Currently this is just an exercise I am using to find out more about this field of AI. It has practical game applications, one could be "wildlife" volumes, like birds in the sky over a scene. But as with all things the first part is to find out how and why it "ticks" and to try and get it working.

This is a slow motion video capture of how the rules effect the behaviour:

Demo Application Can Be Found Here


UDK Custom Weapon Tutorial.

Ok, the boys over at Magic Stone Studios have just released a UDK Custom Weapon Tutorial.

The tutorial series covers modeling a weapon, rigging, animating, and ends with showing you how to program your custom weapon.

The tutorial series is highly detailed with around fifteen hours of video.

I have run through this myself and it is excellent, so a big hats off to them. The tutorial is free and includes art source files and UDK packages, but for only a small donation, which I took advantage of and recommend, you get the High Resolution Skeletal Meshes, High Resolution Textures/Particles, Sound Effects, Asset Source Files and Source Code.

So many thanks for that guys and wishing you all the best and future success with your current project R.A.T.S.

Thursday, 19 January 2012

Revamping A Modular Asset Idea.

I have dabbled with modular construction for 3D scenes, my last efforts where for a sci-fi based corridor which was essentially to test out some texturing methods with heavy use of bump mapping.

From Blog Entry Scale to the Chief
From Blog Entry Bumping ..... Adventures in Textures

Now, I have recently built a new Development PC so most of my development code and "stuff" is on storage drives that I am currently going through. Whilst doing this I came across some of my very first modelling and texture tests.

From Blog Entry Textures

 Kind of makes me shudder although I don't think I have improved that much with time, but it got me thinking about assets I will need and the different workflows I could use. The original "Jetty" was a place holder model created in 3DWS to try out some textures I had made from photographs. It was also my very first attempt at a modular asset, which did not go so well in the area of "snap to gridability". So using this original concept for an asset, I decided that the place to start would be with a base model, which would be kept as simple as possible in regard to geometry and from which the higher and lower level of detail models would be derived. Also, I decided that the individual sections of the model should also inherit this modular aspect.

I started by modelling a basic revamp of the original jetty design.

Then I added more detail, but still keeping the poly count low and the geometry simple.

I managed to get good grid snapping with some careful modelling constraints on the overall volume of the piece and careful placement of the centre of origin.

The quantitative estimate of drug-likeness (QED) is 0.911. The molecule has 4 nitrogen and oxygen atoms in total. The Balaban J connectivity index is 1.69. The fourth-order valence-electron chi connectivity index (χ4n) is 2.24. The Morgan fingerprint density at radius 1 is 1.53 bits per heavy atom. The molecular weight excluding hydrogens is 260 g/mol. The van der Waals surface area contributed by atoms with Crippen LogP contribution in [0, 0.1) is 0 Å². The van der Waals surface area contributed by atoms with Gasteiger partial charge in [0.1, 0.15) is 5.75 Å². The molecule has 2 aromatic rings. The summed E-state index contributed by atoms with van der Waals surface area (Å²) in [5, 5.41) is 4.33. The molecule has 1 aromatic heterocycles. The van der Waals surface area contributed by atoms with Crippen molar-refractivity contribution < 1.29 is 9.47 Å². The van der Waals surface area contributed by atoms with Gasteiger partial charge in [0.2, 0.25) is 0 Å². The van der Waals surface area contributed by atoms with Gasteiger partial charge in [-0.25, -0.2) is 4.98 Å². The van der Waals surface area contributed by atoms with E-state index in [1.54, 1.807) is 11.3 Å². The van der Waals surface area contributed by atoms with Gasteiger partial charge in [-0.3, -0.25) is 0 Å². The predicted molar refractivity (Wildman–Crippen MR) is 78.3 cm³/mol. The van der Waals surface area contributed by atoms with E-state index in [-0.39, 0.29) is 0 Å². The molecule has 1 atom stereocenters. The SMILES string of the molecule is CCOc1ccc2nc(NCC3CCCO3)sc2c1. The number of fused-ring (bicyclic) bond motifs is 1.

Now what I can do in Silo is to save segments/objects out, such as posts, planks and roof types, to use as custom primitives and from there simply "blockout" ideas for different things:

So for a few hours work I think I have a fairly good work flow going to at least assemble a modular Bridge/Docks/Jetty "construction kit".

Wednesday, 18 January 2012

UDK - Water with Flow Map

This is a rather impressive technique to control the direction and movement of water in UDK via shaders. This has been done by Phill Johnson, who also kindly wrote a tutorial about how to implement this in UDK, along with a downloadable example map. It uses a 2d vector field and vertex colouring.

Respect to Phill Johnson and I look forward to more UDK "watery works" from him.

Wednesday, 4 January 2012

Quick 3rd Person View Character Test.

Ok, its been a while since the last post, took me a while to regain access to my blog after Blogger was taken over, seems Google had some issues in the "not so smooth change over". Anyhow happy new year.

This was a quick test of a character I purchased from a relatively new 3D asset company, 3dFoin, currently they are having a new year 40% off sale so I though I'd check out one of their character models. I have recently built a new PC so most of my development code and "stuff" is on storage drives that I still need to go through, so I quickly coded a script for "her" and a 3rd person collision cam rig off the top of my head to try "her" out. I made some alterations to the textures and made a few adjustments here and there in UU3D. Overall, I think "she" was worth the money. I may have to try out some more of their wares before the sale is over.

I only set up three of the animation's that come with "her", walk, run and idle. I did not bother with animation blending, or smoothing out the turning when moving from stationary/vanity cam mode, this was just a simple temporary rig. The "level" was just some assets quickly thrown together for effect.

You can find 3dFoin here:

The other assets are from several sources that include:

Michael, over at Pure3D:

Steve, at Arteria3D:

and the boys over at Dexsoft:

As soon as I locate the 3rd person rig I used here ....

I will test "her" out fully. But on the whole I am very pleased with the purchase and will be keeping an eye on their products in the future.